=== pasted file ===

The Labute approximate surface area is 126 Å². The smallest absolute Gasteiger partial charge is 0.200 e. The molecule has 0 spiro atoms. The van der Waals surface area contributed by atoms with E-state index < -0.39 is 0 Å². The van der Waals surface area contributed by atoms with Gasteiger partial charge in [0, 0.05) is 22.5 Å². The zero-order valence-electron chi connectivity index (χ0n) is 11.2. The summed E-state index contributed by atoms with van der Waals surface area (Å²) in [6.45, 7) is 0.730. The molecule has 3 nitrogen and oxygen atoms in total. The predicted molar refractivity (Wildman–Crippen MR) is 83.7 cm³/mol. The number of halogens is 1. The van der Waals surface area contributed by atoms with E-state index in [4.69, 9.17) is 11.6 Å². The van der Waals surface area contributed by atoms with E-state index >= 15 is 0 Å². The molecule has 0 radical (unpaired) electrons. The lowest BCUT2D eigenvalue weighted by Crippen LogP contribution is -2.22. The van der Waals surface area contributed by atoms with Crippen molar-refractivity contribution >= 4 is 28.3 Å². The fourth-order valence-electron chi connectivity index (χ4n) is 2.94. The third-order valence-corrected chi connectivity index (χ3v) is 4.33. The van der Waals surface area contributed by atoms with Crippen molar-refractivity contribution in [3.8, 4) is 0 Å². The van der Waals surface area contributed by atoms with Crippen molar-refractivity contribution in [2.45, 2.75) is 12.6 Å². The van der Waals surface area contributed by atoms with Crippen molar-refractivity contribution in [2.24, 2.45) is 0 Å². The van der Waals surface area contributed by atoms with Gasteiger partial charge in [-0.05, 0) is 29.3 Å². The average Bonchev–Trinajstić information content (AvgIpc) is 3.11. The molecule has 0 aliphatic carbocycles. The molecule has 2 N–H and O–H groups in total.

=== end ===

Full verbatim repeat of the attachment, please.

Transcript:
The Labute approximate surface area is 126 Å². The smallest absolute Gasteiger partial charge is 0.200 e. The molecule has 0 spiro atoms. The van der Waals surface area contributed by atoms with E-state index < -0.39 is 0 Å². The van der Waals surface area contributed by atoms with Gasteiger partial charge in [0, 0.05) is 22.5 Å². The zero-order valence-electron chi connectivity index (χ0n) is 11.2. The summed E-state index contributed by atoms with van der Waals surface area (Å²) in [6.45, 7) is 0.730. The molecule has 3 nitrogen and oxygen atoms in total. The predicted molar refractivity (Wildman–Crippen MR) is 83.7 cm³/mol. The number of halogens is 1. The van der Waals surface area contributed by atoms with E-state index in [4.69, 9.17) is 11.6 Å². The van der Waals surface area contributed by atoms with E-state index >= 15 is 0 Å². The molecule has 0 radical (unpaired) electrons. The lowest BCUT2D eigenvalue weighted by Crippen LogP contribution is -2.22. The van der Waals surface area contributed by atoms with Crippen molar-refractivity contribution >= 4 is 28.3 Å². The fourth-order valence-electron chi connectivity index (χ4n) is 2.94. The third-order valence-corrected chi connectivity index (χ3v) is 4.33. The van der Waals surface area contributed by atoms with Crippen molar-refractivity contribution in [3.8, 4) is 0 Å². The van der Waals surface area contributed by atoms with Crippen molar-refractivity contribution in [2.45, 2.75) is 12.6 Å². The van der Waals surface area contributed by atoms with Crippen molar-refractivity contribution in [2.24, 2.45) is 0 Å². The van der Waals surface area contributed by atoms with Gasteiger partial charge in [-0.05, 0) is 29.3 Å². The average Bonchev–Trinajstić information content (AvgIpc) is 3.11. The molecule has 0 aliphatic carbocycles. The molecule has 2 N–H and O–H groups in total.